Book on Balinese Music Launched

Dozens of Balinese performers of various music genres gathered at the Serambi Arts Antida studio on Saturday night to celebrate the launch of a book on the journey of non-traditional music from Bali over the last decades.

Launched by the Bali Creative Community (BCC), the book, titled Blantika | Linimasa, Kaleidoskop Musik Non-Trad Bali, was initiated by Rudolf Dethu and several writers. The book is said to be the first document that comprehensively records the progress of Balinese music.

“There are not many documents on Balinese music. We have lost a lot of history; the current generation doesn’t know about the struggle of their previous generations in the musical industry,” said Jimmy Sila’a, a famous music arranger from the 1980s.

Attending the event were musicians, producers and singers from Bali, such as TripleX, Lolot Band, Rahman, Jimmy Sila’a and many others.

After discussing the book, they enjoyed a performance by musicians that were popular in the 1990s, including Yong Sagita and Tropical Transit.

The 2000s were represented by Lolot Band and TripleX, which pioneered rock music in the Balinese language; Double T, which performed reggae in the Balinese language; and Riwin and Tropical Transit, whose genre is world music.

Representing the last decade were Nymphea, Navicula and Superman Is Dead.

Rudolf Dethu, editor and conceptor of the book, said the book tells the journey of non-traditional music in Bali since its first appearance until the latest development, and classified popular music in Bali as BaliBali and Balinesia.

The naming of these two groups will ease basic classification on the language used in the lyrics —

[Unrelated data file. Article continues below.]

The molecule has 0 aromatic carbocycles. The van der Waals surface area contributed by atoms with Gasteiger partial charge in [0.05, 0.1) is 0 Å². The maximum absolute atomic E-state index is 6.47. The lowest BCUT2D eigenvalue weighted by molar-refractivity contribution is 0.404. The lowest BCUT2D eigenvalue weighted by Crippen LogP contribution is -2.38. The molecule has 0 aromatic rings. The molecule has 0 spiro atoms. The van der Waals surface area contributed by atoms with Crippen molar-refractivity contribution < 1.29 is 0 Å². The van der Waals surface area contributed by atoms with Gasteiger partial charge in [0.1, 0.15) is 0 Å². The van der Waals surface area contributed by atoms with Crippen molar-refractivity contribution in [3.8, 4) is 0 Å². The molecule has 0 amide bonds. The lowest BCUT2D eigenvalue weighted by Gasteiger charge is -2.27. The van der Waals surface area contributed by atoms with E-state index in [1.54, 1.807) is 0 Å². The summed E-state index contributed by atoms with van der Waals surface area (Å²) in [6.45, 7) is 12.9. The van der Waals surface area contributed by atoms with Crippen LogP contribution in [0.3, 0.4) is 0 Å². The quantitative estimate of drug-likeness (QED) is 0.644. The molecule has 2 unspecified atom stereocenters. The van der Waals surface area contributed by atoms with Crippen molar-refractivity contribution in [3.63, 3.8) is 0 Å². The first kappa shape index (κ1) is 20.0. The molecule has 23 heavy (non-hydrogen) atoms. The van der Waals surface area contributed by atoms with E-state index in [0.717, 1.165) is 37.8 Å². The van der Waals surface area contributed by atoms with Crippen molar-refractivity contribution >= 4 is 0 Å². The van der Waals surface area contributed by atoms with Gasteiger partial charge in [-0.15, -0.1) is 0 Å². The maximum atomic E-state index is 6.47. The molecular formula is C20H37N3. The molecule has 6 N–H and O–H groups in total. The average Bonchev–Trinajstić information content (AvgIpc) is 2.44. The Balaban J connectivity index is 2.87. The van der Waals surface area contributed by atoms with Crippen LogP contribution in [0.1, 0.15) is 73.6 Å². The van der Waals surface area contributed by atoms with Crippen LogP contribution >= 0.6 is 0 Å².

BaliBali for lyrics in songs using the Balinese language and Balinesia for songs in Indonesian or English.

“This nomenclature across genres is interesting, because this might only happen in Bali, where many musicians use local languages for non-traditional music, such as punk rock and reggae,” Dethu said.

Not only in terms of language, BaliBali musicians have a remarkable history, such as Lolot, whose album sold 700,000 copies, breaking the record in album sales that is difficult even for a national musician to achieve.

“Balinese language music used to be very popular, although that is declining,” said Dethu.

“This might be the first book in Indonesia documenting the local music scene,” singer Ayu Laksmi, whose genre is world music, commented on the book written by Anton Muhajir, Alfred Pasifico and Gede Robi Supriyanto, the vocalist of Navicula band.

The writing process started with discussions between the authors and stakeholders in the music industry in Bali.

“There are not many books about the history of Balinese music. We hope this book can be a reference for people in the music industry and art for further discussion,” said Emma Baulch, an Australian writer who wrote the book Making Scenes: Reggae, Punk, and Death Metal in 1990s Bali.

The book related that in the 1960s and 1970s, Balinese-language pop music had developed and was used as a political media. It used a modern instrument like piano. As written by cultural expert Nyoman Darma Putra, lyrics were very much affected by the political situation of the era.

Two most influential political parties at that time, the Indonesian Nationalist Party (PNI) and the Indonesian Communist Party (PKI), both established their own art and culture organizations and used Balinese songs to attract followers.

There were some nationalism-themed songs, such as “Juru Pencar”, “Buah Buni” and “Merah Putih” composed by Gde Dharna from Singaraja, the capital of Bali province until 1958 before Denpasar.

“Merah Putih” in the Balinese language was inspired by the attack of the Netherlands Indies civil administration on Buleleng in 1945. The lyrics aimed to give a fighting spirit to achieve independence, while “Buah Buni” satirized the political parties.

At the end of the 1970s, Balinese music turned into an industry with the presence of a recording studio and band pioneered by A.A. Made Cakra. It was said that people in Bali were very enthusiastic to buy his music, which sold 100,000 albums.

The lyrics were about relationships, love and nature, with “Galang Bulan” and “Bungan Sandat” the most popular songs.

*This article was firstly published on Jakarta Post, January 09, 2012. To read the original click here
*Photos by Vifick Bolang, Al Ma, Teddy Drew and Anggara Mahendra

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